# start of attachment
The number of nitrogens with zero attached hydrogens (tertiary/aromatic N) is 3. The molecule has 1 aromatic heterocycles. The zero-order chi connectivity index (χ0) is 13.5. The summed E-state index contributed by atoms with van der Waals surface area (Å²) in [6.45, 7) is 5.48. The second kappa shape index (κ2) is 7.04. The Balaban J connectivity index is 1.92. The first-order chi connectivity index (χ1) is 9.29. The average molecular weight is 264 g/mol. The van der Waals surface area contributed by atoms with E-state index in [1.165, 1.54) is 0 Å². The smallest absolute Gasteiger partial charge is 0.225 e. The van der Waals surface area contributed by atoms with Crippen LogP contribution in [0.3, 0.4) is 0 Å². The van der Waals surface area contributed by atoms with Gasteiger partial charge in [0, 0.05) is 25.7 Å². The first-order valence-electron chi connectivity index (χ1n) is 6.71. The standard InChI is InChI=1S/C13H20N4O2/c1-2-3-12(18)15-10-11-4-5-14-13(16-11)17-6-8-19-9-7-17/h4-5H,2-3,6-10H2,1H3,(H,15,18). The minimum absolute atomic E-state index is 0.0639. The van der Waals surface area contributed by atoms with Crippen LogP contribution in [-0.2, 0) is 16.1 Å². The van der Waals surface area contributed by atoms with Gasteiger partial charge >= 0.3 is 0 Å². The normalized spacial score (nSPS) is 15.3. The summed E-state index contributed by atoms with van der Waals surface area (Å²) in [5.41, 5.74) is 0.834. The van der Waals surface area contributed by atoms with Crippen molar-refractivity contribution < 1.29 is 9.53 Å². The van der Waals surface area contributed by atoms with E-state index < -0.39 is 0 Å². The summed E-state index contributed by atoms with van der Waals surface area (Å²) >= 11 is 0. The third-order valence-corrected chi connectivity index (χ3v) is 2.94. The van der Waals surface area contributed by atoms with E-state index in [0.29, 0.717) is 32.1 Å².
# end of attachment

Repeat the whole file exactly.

The number of nitrogens with zero attached hydrogens (tertiary/aromatic N) is 3. The molecule has 1 aromatic heterocycles. The zero-order chi connectivity index (χ0) is 13.5. The summed E-state index contributed by atoms with van der Waals surface area (Å²) in [6.45, 7) is 5.48. The second kappa shape index (κ2) is 7.04. The Balaban J connectivity index is 1.92. The first-order chi connectivity index (χ1) is 9.29. The average molecular weight is 264 g/mol. The van der Waals surface area contributed by atoms with E-state index in [1.165, 1.54) is 0 Å². The smallest absolute Gasteiger partial charge is 0.225 e. The van der Waals surface area contributed by atoms with Crippen LogP contribution in [0.3, 0.4) is 0 Å². The van der Waals surface area contributed by atoms with Gasteiger partial charge in [0, 0.05) is 25.7 Å². The first-order valence-electron chi connectivity index (χ1n) is 6.71. The standard InChI is InChI=1S/C13H20N4O2/c1-2-3-12(18)15-10-11-4-5-14-13(16-11)17-6-8-19-9-7-17/h4-5H,2-3,6-10H2,1H3,(H,15,18). The minimum absolute atomic E-state index is 0.0639. The van der Waals surface area contributed by atoms with Crippen LogP contribution in [-0.2, 0) is 16.1 Å². The van der Waals surface area contributed by atoms with Gasteiger partial charge >= 0.3 is 0 Å². The normalized spacial score (nSPS) is 15.3. The summed E-state index contributed by atoms with van der Waals surface area (Å²) in [5.41, 5.74) is 0.834. The van der Waals surface area contributed by atoms with Crippen molar-refractivity contribution < 1.29 is 9.53 Å². The van der Waals surface area contributed by atoms with E-state index < -0.39 is 0 Å². The summed E-state index contributed by atoms with van der Waals surface area (Å²) >= 11 is 0. The third-order valence-corrected chi connectivity index (χ3v) is 2.94. The van der Waals surface area contributed by atoms with E-state index in [0.29, 0.717) is 32.1 Å².